I wrote this piece with my friend Jean-Luc Gaffard. It is part of our ongoing thinking on the early steps of the new French administration. But I think it applies beyond France.
The French government faces a double challenge. The short run effects of the euro crisis compound a long-standing problem of competitiveness: from 1997 to 2012, the French market share fell from 5.3% to 3.3% of world exports. France is therefore suffering more than its neighbors, notably Germany, for the current slowdown.
In response to these challenges, François Hollande designed a two-arms strategy. First, he embraced austerity. To reduce public deficit to 3% next year, the French government presented a shocking 36 billion euros budget law for 2013. That will be mostly composed of tax increases. The second arm of the government strategy, a “competitiveness pact”, was, initially, aimed at shifting an important part of the burden of social security (20 billions euros) from firm contributions to the general taxation. Read more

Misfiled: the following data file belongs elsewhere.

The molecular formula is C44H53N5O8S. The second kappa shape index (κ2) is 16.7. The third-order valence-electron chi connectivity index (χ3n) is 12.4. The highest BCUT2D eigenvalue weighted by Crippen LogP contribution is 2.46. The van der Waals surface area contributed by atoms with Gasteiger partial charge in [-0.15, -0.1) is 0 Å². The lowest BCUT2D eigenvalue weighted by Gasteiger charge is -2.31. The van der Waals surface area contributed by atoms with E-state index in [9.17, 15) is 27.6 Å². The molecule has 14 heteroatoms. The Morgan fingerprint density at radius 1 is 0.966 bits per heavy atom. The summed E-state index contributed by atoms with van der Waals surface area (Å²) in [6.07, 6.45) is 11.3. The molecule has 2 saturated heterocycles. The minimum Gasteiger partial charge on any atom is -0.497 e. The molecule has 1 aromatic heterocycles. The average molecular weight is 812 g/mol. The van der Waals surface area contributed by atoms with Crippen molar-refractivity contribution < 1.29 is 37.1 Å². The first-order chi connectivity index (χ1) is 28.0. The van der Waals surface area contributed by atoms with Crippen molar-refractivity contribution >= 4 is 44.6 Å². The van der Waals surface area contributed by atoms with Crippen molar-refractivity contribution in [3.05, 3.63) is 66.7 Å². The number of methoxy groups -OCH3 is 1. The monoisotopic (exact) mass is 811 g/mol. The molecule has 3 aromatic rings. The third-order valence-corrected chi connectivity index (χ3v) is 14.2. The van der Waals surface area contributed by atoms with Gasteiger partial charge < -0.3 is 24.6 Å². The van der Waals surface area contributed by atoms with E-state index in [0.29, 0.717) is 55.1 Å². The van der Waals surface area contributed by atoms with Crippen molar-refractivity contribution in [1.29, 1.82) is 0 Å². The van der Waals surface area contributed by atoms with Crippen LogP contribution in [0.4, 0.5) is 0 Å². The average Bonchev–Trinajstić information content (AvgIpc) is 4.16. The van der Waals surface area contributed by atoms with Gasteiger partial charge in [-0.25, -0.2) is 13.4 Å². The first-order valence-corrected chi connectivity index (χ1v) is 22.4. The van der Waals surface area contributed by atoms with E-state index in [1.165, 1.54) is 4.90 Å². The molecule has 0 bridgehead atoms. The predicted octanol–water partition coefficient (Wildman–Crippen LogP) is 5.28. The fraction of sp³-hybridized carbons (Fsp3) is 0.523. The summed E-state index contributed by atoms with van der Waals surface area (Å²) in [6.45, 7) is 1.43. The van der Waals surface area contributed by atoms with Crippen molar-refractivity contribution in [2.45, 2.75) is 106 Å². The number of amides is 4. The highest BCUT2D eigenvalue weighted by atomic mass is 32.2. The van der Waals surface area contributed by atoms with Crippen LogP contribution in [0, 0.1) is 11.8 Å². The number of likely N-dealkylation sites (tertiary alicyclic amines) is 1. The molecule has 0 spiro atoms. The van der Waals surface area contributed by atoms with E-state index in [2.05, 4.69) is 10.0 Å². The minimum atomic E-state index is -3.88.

I had already noticed that the IMF at times looks like Jekyll and Hide. But not to this point. Last time I cited a simple working paper. This time we are talking about the most important document produced by the IMF. Here are some excerpts from the October IMF World Economic Outlook, released on Monday: